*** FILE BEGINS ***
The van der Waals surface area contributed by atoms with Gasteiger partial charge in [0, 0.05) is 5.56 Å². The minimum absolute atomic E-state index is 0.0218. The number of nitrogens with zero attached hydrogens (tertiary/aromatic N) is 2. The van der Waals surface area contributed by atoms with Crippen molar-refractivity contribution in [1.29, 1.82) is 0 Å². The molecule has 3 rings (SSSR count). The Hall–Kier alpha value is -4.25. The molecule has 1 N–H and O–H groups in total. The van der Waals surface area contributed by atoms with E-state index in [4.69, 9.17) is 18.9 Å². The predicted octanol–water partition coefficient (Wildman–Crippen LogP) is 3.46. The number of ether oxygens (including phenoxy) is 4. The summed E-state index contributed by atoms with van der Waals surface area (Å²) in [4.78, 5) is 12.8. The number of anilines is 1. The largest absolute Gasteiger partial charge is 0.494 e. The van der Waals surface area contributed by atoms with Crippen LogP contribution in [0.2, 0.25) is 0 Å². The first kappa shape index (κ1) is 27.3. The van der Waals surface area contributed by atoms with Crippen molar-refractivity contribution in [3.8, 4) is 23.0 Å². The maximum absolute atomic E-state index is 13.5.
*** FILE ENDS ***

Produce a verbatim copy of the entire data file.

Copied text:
The van der Waals surface area contributed by atoms with Gasteiger partial charge in [0, 0.05) is 5.56 Å². The minimum absolute atomic E-state index is 0.0218. The number of nitrogens with zero attached hydrogens (tertiary/aromatic N) is 2. The van der Waals surface area contributed by atoms with Crippen molar-refractivity contribution in [1.29, 1.82) is 0 Å². The molecule has 3 rings (SSSR count). The Hall–Kier alpha value is -4.25. The molecule has 1 N–H and O–H groups in total. The van der Waals surface area contributed by atoms with E-state index in [4.69, 9.17) is 18.9 Å². The predicted octanol–water partition coefficient (Wildman–Crippen LogP) is 3.46. The number of ether oxygens (including phenoxy) is 4. The summed E-state index contributed by atoms with van der Waals surface area (Å²) in [4.78, 5) is 12.8. The number of anilines is 1. The largest absolute Gasteiger partial charge is 0.494 e. The van der Waals surface area contributed by atoms with Crippen LogP contribution in [0.2, 0.25) is 0 Å². The first kappa shape index (κ1) is 27.3. The van der Waals surface area contributed by atoms with Crippen molar-refractivity contribution in [3.8, 4) is 23.0 Å². The maximum absolute atomic E-state index is 13.5.